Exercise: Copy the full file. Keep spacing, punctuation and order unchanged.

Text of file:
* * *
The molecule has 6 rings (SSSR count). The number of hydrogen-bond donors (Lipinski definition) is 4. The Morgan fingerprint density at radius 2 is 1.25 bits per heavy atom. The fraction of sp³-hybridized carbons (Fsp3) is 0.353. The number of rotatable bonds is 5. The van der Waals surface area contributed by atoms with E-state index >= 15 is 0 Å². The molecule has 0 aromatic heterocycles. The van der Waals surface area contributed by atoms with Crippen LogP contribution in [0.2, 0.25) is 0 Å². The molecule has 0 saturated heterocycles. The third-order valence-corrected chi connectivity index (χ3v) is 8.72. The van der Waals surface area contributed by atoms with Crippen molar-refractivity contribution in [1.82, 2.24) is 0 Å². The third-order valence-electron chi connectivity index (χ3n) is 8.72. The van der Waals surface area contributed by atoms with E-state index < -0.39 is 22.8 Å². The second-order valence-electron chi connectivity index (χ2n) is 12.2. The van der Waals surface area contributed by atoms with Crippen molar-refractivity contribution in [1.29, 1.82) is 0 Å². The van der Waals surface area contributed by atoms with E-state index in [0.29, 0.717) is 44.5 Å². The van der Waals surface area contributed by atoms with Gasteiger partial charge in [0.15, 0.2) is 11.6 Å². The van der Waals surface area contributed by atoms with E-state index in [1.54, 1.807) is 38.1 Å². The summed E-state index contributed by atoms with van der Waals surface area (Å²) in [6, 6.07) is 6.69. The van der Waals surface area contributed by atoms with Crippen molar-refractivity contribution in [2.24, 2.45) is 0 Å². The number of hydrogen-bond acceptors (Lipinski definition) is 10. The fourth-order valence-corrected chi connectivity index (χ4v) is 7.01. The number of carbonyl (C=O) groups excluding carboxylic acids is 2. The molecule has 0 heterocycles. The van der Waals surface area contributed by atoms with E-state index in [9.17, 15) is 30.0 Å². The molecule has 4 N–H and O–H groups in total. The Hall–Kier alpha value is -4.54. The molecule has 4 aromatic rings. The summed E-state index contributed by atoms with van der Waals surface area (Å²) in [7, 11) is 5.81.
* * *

The molecule has 6 rings (SSSR count). The number of hydrogen-bond donors (Lipinski definition) is 4. The Morgan fingerprint density at radius 2 is 1.25 bits per heavy atom. The fraction of sp³-hybridized carbons (Fsp3) is 0.353. The number of rotatable bonds is 5. The van der Waals surface area contributed by atoms with E-state index >= 15 is 0 Å². The molecule has 0 aromatic heterocycles. The van der Waals surface area contributed by atoms with Crippen LogP contribution in [0.2, 0.25) is 0 Å². The molecule has 0 saturated heterocycles. The third-order valence-corrected chi connectivity index (χ3v) is 8.72. The van der Waals surface area contributed by atoms with Crippen molar-refractivity contribution in [1.82, 2.24) is 0 Å². The third-order valence-electron chi connectivity index (χ3n) is 8.72. The van der Waals surface area contributed by atoms with E-state index < -0.39 is 22.8 Å². The second-order valence-electron chi connectivity index (χ2n) is 12.2. The van der Waals surface area contributed by atoms with Crippen molar-refractivity contribution in [1.29, 1.82) is 0 Å². The van der Waals surface area contributed by atoms with E-state index in [0.29, 0.717) is 44.5 Å². The van der Waals surface area contributed by atoms with Gasteiger partial charge in [0.15, 0.2) is 11.6 Å². The van der Waals surface area contributed by atoms with E-state index in [1.54, 1.807) is 38.1 Å². The summed E-state index contributed by atoms with van der Waals surface area (Å²) in [6, 6.07) is 6.69. The van der Waals surface area contributed by atoms with Crippen molar-refractivity contribution in [2.24, 2.45) is 0 Å². The number of hydrogen-bond acceptors (Lipinski definition) is 10. The fourth-order valence-corrected chi connectivity index (χ4v) is 7.01. The number of carbonyl (C=O) groups excluding carboxylic acids is 2. The molecule has 0 heterocycles. The van der Waals surface area contributed by atoms with E-state index in [9.17, 15) is 30.0 Å². The molecule has 4 N–H and O–H groups in total. The Hall–Kier alpha value is -4.54. The molecule has 4 aromatic rings. The summed E-state index contributed by atoms with van der Waals surface area (Å²) in [7, 11) is 5.81.